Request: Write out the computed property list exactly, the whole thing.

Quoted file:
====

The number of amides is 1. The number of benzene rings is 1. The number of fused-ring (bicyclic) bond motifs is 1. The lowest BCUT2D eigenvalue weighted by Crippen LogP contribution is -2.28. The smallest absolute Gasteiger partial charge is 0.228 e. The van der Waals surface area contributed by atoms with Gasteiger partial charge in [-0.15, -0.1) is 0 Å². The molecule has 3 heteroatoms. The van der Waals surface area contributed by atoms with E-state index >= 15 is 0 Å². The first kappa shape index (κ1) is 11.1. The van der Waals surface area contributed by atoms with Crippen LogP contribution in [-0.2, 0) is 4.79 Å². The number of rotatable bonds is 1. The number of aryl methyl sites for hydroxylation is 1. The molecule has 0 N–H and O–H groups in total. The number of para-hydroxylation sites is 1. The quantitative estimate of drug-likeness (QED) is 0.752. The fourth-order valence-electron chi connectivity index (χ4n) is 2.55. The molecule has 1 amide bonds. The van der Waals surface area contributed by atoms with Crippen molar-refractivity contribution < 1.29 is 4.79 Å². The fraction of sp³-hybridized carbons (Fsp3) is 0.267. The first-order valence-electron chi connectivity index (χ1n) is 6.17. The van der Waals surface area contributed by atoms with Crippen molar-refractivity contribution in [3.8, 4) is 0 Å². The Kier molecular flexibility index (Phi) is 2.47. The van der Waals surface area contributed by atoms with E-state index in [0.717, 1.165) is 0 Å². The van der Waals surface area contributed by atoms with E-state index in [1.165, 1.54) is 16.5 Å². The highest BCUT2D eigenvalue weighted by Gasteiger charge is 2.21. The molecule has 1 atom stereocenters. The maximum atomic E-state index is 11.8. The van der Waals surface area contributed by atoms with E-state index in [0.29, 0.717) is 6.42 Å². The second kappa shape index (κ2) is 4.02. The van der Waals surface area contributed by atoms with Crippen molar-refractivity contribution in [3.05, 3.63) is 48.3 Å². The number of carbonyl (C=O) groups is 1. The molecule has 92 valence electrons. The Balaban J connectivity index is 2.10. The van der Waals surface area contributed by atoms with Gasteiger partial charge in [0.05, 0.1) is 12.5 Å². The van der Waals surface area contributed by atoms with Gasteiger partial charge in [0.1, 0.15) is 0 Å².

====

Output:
The number of amides is 1. The number of benzene rings is 1. The number of fused-ring (bicyclic) bond motifs is 1. The lowest BCUT2D eigenvalue weighted by Crippen LogP contribution is -2.28. The smallest absolute Gasteiger partial charge is 0.228 e. The van der Waals surface area contributed by atoms with Gasteiger partial charge in [-0.15, -0.1) is 0 Å². The molecule has 3 heteroatoms. The van der Waals surface area contributed by atoms with E-state index >= 15 is 0 Å². The first kappa shape index (κ1) is 11.1. The van der Waals surface area contributed by atoms with Crippen LogP contribution in [-0.2, 0) is 4.79 Å². The number of rotatable bonds is 1. The number of aryl methyl sites for hydroxylation is 1. The molecule has 0 N–H and O–H groups in total. The number of para-hydroxylation sites is 1. The quantitative estimate of drug-likeness (QED) is 0.752. The fourth-order valence-electron chi connectivity index (χ4n) is 2.55. The molecule has 1 amide bonds. The van der Waals surface area contributed by atoms with Crippen molar-refractivity contribution < 1.29 is 4.79 Å². The fraction of sp³-hybridized carbons (Fsp3) is 0.267. The first-order valence-electron chi connectivity index (χ1n) is 6.17. The van der Waals surface area contributed by atoms with Crippen molar-refractivity contribution in [3.8, 4) is 0 Å². The Kier molecular flexibility index (Phi) is 2.47. The van der Waals surface area contributed by atoms with E-state index in [0.717, 1.165) is 0 Å². The van der Waals surface area contributed by atoms with E-state index in [1.165, 1.54) is 16.5 Å². The highest BCUT2D eigenvalue weighted by Gasteiger charge is 2.21. The molecule has 1 atom stereocenters. The maximum atomic E-state index is 11.8. The van der Waals surface area contributed by atoms with E-state index in [0.29, 0.717) is 6.42 Å². The second kappa shape index (κ2) is 4.02. The van der Waals surface area contributed by atoms with Crippen molar-refractivity contribution in [3.05, 3.63) is 48.3 Å². The number of carbonyl (C=O) groups is 1. The molecule has 92 valence electrons. The Balaban J connectivity index is 2.10. The van der Waals surface area contributed by atoms with Gasteiger partial charge in [0.05, 0.1) is 12.5 Å². The van der Waals surface area contributed by atoms with Gasteiger partial charge in [0.1, 0.15) is 0 Å².